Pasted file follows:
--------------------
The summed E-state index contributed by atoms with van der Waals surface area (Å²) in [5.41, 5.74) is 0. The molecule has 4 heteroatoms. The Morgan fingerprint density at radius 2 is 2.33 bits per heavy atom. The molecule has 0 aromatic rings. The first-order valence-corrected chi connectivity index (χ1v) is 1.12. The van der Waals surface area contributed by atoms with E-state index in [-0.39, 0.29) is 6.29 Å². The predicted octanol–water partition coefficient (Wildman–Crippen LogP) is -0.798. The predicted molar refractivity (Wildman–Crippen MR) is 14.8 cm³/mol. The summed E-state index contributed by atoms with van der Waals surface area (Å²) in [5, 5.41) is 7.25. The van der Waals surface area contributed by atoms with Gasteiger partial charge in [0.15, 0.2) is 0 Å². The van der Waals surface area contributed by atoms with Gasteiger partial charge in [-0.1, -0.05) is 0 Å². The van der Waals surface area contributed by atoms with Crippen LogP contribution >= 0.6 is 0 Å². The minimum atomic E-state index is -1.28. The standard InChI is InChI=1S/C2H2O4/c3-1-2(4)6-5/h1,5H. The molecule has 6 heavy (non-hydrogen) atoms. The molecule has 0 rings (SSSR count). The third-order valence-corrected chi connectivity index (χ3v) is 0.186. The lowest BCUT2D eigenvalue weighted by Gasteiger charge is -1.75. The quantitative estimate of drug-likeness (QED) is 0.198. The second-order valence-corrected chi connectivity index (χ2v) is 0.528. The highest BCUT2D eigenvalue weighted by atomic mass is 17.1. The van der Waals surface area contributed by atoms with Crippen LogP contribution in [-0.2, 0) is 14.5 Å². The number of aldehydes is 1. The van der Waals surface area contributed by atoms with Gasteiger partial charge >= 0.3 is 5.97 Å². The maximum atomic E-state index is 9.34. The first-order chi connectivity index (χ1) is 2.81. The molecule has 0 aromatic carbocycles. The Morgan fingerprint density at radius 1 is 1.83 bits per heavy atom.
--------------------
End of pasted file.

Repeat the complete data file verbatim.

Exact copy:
The summed E-state index contributed by atoms with van der Waals surface area (Å²) in [5.41, 5.74) is 0. The molecule has 4 heteroatoms. The Morgan fingerprint density at radius 2 is 2.33 bits per heavy atom. The molecule has 0 aromatic rings. The first-order valence-corrected chi connectivity index (χ1v) is 1.12. The van der Waals surface area contributed by atoms with E-state index in [-0.39, 0.29) is 6.29 Å². The predicted octanol–water partition coefficient (Wildman–Crippen LogP) is -0.798. The predicted molar refractivity (Wildman–Crippen MR) is 14.8 cm³/mol. The summed E-state index contributed by atoms with van der Waals surface area (Å²) in [5, 5.41) is 7.25. The van der Waals surface area contributed by atoms with Gasteiger partial charge in [0.15, 0.2) is 0 Å². The van der Waals surface area contributed by atoms with Gasteiger partial charge in [-0.1, -0.05) is 0 Å². The van der Waals surface area contributed by atoms with Crippen LogP contribution >= 0.6 is 0 Å². The minimum atomic E-state index is -1.28. The standard InChI is InChI=1S/C2H2O4/c3-1-2(4)6-5/h1,5H. The molecule has 6 heavy (non-hydrogen) atoms. The molecule has 0 rings (SSSR count). The third-order valence-corrected chi connectivity index (χ3v) is 0.186. The lowest BCUT2D eigenvalue weighted by Gasteiger charge is -1.75. The quantitative estimate of drug-likeness (QED) is 0.198. The second-order valence-corrected chi connectivity index (χ2v) is 0.528. The highest BCUT2D eigenvalue weighted by atomic mass is 17.1. The van der Waals surface area contributed by atoms with Crippen LogP contribution in [-0.2, 0) is 14.5 Å². The number of aldehydes is 1. The van der Waals surface area contributed by atoms with Gasteiger partial charge >= 0.3 is 5.97 Å². The maximum atomic E-state index is 9.34. The first-order chi connectivity index (χ1) is 2.81. The molecule has 0 aromatic carbocycles. The Morgan fingerprint density at radius 1 is 1.83 bits per heavy atom.